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Time bar key factor in juvenile sex case against famed director

If you're a reader interested in factual disclosure and justice being realized in child sex abuse cases, you undoubtedly know something about Roman Polanski.

To many people, Polanski is simply known as an acknowledged master in the craft of movie directing. He is linked with many acclaimed films and still remains active in his industry at the age of 84.

Many news followers closely connect Polanski to something entirely different, though, namely this: sexual assaults he allegedly committed against multiple young girls in past decades.

In fact, there are more than mere allegations to spur concern. Polanski actually pleaded guilty in one instance to unlawful intercourse with a minor back in 1978.

And then he fled abroad before facing final criminal sentencing. He has since then been a fugitive outside the United States, avoiding authorities' ongoing efforts to extradite and punish him for that crime.

The director's name once again splashed across media headlines recently. It did so in the wake of an announcement from Los Angeles prosecutors that they would not prosecute him for yet another claim filed by a woman who says that Polanski molested her back in 1975 when she was a minor.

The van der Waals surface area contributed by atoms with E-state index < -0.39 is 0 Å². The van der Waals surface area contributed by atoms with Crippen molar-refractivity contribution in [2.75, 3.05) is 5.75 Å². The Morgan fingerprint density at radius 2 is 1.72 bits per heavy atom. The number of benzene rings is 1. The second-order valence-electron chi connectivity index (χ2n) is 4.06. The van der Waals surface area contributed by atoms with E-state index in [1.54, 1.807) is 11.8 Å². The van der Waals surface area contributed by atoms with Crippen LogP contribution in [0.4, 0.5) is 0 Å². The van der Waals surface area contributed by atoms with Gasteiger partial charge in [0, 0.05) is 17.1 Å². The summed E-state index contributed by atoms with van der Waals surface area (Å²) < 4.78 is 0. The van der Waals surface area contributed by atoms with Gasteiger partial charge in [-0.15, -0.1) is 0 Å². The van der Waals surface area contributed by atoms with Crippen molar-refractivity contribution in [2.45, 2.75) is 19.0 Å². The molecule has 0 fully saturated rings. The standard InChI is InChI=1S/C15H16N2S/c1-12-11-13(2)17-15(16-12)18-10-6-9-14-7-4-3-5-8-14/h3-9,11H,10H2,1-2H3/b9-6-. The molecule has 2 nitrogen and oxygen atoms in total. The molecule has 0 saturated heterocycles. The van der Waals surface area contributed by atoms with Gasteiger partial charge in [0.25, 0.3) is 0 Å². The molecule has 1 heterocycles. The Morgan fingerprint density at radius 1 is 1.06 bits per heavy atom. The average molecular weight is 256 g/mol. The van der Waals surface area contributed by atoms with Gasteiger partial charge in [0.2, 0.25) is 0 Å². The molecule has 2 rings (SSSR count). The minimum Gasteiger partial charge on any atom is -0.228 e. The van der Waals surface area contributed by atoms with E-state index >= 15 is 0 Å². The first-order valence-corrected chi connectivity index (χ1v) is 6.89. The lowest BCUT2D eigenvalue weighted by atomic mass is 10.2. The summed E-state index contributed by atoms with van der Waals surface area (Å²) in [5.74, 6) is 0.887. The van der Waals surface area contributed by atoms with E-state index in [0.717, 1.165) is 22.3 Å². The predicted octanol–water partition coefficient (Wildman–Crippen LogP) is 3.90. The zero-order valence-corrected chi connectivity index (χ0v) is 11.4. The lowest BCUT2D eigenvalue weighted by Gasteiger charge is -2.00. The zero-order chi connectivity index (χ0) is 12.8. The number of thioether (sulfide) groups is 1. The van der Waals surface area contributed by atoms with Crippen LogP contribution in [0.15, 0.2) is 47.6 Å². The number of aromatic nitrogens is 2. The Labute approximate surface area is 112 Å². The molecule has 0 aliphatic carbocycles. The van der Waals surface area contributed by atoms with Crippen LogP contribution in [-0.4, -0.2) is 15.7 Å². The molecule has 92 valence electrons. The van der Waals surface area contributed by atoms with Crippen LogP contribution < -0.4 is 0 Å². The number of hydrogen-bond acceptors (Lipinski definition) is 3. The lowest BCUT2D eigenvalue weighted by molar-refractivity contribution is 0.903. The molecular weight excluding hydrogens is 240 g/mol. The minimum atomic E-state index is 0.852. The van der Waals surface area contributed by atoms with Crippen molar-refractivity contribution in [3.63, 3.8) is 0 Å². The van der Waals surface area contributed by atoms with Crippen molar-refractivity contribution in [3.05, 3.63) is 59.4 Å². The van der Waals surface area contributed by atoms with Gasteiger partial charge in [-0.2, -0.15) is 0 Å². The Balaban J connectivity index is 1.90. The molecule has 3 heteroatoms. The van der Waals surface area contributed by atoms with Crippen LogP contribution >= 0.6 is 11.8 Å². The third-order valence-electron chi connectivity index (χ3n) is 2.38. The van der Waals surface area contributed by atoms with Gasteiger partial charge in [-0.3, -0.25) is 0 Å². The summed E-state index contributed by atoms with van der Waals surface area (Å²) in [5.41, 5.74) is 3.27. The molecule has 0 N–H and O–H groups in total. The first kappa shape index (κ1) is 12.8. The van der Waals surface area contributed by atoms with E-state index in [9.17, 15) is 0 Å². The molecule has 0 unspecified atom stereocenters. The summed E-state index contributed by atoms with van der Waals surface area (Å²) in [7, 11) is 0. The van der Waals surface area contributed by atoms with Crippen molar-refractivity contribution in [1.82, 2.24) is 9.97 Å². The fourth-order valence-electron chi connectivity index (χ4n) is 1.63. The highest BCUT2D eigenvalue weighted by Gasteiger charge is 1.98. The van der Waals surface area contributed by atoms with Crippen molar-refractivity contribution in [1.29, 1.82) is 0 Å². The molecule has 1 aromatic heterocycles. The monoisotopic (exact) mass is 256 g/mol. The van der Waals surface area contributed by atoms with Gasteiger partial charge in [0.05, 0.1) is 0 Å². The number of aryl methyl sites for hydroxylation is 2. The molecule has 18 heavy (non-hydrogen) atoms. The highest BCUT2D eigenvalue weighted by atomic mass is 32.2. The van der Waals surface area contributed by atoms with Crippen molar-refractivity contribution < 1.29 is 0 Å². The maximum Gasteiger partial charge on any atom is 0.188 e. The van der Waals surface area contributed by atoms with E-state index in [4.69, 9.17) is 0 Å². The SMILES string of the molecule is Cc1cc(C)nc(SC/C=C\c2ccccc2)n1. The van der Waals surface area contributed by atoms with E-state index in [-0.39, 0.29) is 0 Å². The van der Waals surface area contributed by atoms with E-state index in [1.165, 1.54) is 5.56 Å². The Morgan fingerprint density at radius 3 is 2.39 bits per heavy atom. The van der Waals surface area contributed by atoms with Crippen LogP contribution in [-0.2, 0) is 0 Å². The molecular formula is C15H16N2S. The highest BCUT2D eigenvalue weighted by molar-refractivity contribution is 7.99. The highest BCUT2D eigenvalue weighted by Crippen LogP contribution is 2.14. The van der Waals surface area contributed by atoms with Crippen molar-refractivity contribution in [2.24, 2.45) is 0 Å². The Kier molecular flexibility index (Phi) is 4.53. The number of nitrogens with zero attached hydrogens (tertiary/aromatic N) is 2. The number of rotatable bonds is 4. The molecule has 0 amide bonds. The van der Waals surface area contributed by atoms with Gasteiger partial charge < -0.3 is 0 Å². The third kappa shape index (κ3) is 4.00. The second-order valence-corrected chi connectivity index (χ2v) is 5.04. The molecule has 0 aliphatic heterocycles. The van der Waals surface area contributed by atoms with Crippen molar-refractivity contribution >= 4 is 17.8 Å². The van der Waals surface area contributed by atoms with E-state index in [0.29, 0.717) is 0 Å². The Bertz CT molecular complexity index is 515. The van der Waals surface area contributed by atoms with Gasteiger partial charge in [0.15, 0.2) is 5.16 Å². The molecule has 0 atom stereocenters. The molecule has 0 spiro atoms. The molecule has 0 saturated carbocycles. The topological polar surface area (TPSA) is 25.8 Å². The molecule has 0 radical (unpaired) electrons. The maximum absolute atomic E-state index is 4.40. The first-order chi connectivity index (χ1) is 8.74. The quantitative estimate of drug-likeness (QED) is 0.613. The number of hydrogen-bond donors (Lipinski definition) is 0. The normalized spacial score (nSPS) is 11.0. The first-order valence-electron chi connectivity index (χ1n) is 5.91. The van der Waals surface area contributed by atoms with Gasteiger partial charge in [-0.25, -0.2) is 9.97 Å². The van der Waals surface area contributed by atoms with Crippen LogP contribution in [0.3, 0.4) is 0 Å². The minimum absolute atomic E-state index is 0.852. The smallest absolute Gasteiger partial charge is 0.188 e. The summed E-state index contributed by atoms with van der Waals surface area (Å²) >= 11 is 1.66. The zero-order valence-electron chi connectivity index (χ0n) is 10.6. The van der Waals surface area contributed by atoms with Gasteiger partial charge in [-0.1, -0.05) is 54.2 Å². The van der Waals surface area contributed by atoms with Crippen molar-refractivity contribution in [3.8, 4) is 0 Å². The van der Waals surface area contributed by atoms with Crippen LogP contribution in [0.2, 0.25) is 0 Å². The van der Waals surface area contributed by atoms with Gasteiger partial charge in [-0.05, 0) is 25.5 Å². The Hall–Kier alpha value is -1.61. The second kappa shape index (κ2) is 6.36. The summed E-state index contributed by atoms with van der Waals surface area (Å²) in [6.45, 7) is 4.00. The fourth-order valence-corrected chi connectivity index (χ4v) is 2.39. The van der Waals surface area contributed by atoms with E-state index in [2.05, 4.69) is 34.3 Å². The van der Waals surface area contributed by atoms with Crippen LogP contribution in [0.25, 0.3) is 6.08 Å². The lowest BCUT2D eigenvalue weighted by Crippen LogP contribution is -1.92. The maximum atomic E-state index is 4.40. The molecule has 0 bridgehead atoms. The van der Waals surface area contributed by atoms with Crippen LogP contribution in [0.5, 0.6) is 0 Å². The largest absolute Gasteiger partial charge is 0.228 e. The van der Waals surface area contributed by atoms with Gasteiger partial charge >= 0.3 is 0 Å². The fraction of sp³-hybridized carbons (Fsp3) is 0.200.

Notably, the decision not to proceed had nothing to do with proofs in the matter. Rather, it owed solely to California's statute of limitations serving as a time bar in such cases. State authorities cannot lawfully proceed against alleged offenders except in matters that occurred after 1992.

For obvious reasons relating to justice, closure for victims and criminal accountability, California's law is soundly derided by legions of critics.

And it is spotlighted in every case like Polanski's, where nothing more than an arbitrarily drawn date can determine a criminal outcome, regardless of its material facts.

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